Blasts from the Past

May 9, 2009

The Wall Street Journal has an interesting article on a number of projects that are underway to record digital images of old documents:

In a 21st-century version of the age of discovery, teams of computer scientists, conservationists and scholars are fanning out across the globe in a race to digitize crumbling literary treasures.

Part of the value of this is, of course, just the ability to search and manipulate digital data.  But newer technology also helps us to “read” material that is otherwise nearly unusable:

Improved technology is allowing researchers to scan ancient texts that were once unreadable — blackened in fires or by chemical erosion, painted over or simply too fragile to unroll. Now, scholars are studying these works with X-ray fluorescence, multispectral imaging used by NASA to photograph Mars and CAT scans used by medical technicians.

By taking high-resolution digital images in 14 different light wavelengths, ranging from infrared to ultraviolet, Oxford scholars are reading bits of papyrus that were discovered in 1898 in an ancient garbage dump in central Egypt.

Another benefit of having the information digitized is that it can be made available to everyone via the Internet, despite many of the originals being too delicate to handle.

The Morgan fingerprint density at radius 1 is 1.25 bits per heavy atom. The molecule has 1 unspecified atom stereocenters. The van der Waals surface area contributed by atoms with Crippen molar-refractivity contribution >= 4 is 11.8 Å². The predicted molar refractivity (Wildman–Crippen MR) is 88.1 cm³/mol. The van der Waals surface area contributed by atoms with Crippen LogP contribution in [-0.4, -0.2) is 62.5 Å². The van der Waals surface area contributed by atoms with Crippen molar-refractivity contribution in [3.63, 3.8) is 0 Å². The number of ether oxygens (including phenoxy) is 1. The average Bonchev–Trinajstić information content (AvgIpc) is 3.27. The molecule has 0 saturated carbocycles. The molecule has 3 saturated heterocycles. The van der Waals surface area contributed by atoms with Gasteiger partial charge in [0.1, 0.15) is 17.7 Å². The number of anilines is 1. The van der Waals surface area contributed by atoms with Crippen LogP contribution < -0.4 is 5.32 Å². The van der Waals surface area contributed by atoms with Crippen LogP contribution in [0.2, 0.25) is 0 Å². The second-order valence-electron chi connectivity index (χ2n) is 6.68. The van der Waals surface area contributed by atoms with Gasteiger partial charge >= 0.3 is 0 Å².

The article also contains links to some fascinating examples, such as  Leonardo da Vinci’s notebooks from the British Library, former slaves’ narratives  from the Library of Congress, and Christopher Columbus’s diary from the World Digital Library.  It’s really fascinating to look at these things.  I have a digital copy, from the Royal Society in London, of Sir Isaac Newton’s letter to Philosophical Transactions (as the Society”s journal was then called) describing his 1666 experiments with light and its spectrum.  Very cool.

Of course, there is an enormous amount of material to be studied, and prospects for the work are not helped by the current economic climate.  But it is great to see that some of this new technology has a really good use, beyond enabling anatomically improbable claims for bogus pharmaceuticals

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